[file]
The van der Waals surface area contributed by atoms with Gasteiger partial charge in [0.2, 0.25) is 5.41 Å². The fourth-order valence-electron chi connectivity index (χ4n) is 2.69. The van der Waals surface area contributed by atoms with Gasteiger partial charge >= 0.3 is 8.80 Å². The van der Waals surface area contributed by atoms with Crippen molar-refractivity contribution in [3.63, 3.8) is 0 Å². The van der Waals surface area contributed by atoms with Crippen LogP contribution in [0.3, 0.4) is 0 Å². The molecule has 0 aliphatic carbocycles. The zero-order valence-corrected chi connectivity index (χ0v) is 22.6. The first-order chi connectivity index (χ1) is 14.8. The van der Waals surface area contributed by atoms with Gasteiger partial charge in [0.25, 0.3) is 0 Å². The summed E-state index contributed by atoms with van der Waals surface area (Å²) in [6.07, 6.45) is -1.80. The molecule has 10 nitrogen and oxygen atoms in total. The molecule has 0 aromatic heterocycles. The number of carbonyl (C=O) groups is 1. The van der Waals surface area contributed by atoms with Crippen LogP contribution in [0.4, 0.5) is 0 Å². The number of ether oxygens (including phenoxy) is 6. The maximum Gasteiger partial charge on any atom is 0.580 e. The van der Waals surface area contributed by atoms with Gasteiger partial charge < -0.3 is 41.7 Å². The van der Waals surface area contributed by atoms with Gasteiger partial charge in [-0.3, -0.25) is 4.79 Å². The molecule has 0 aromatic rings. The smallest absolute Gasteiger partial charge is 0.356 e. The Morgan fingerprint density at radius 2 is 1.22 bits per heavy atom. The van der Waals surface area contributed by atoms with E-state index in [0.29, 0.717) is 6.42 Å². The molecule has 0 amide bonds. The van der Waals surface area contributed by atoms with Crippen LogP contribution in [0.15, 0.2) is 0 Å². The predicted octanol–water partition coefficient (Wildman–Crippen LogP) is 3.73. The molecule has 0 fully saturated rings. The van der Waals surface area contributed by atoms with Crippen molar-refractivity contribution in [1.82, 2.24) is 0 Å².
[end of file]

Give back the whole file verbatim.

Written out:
The van der Waals surface area contributed by atoms with Gasteiger partial charge in [0.2, 0.25) is 5.41 Å². The fourth-order valence-electron chi connectivity index (χ4n) is 2.69. The van der Waals surface area contributed by atoms with Gasteiger partial charge >= 0.3 is 8.80 Å². The van der Waals surface area contributed by atoms with Crippen molar-refractivity contribution in [3.63, 3.8) is 0 Å². The van der Waals surface area contributed by atoms with Crippen LogP contribution in [0.3, 0.4) is 0 Å². The molecule has 0 aliphatic carbocycles. The zero-order valence-corrected chi connectivity index (χ0v) is 22.6. The first-order chi connectivity index (χ1) is 14.8. The van der Waals surface area contributed by atoms with Gasteiger partial charge in [0.25, 0.3) is 0 Å². The summed E-state index contributed by atoms with van der Waals surface area (Å²) in [6.07, 6.45) is -1.80. The molecule has 10 nitrogen and oxygen atoms in total. The molecule has 0 aromatic heterocycles. The number of carbonyl (C=O) groups is 1. The van der Waals surface area contributed by atoms with Crippen LogP contribution in [0.4, 0.5) is 0 Å². The number of ether oxygens (including phenoxy) is 6. The maximum Gasteiger partial charge on any atom is 0.580 e. The van der Waals surface area contributed by atoms with Gasteiger partial charge < -0.3 is 41.7 Å². The van der Waals surface area contributed by atoms with Gasteiger partial charge in [-0.3, -0.25) is 4.79 Å². The molecule has 0 aromatic rings. The smallest absolute Gasteiger partial charge is 0.356 e. The Morgan fingerprint density at radius 2 is 1.22 bits per heavy atom. The van der Waals surface area contributed by atoms with E-state index in [0.29, 0.717) is 6.42 Å². The molecule has 0 amide bonds. The van der Waals surface area contributed by atoms with Crippen LogP contribution in [0.15, 0.2) is 0 Å². The predicted octanol–water partition coefficient (Wildman–Crippen LogP) is 3.73. The molecule has 0 fully saturated rings. The van der Waals surface area contributed by atoms with Crippen molar-refractivity contribution in [1.82, 2.24) is 0 Å².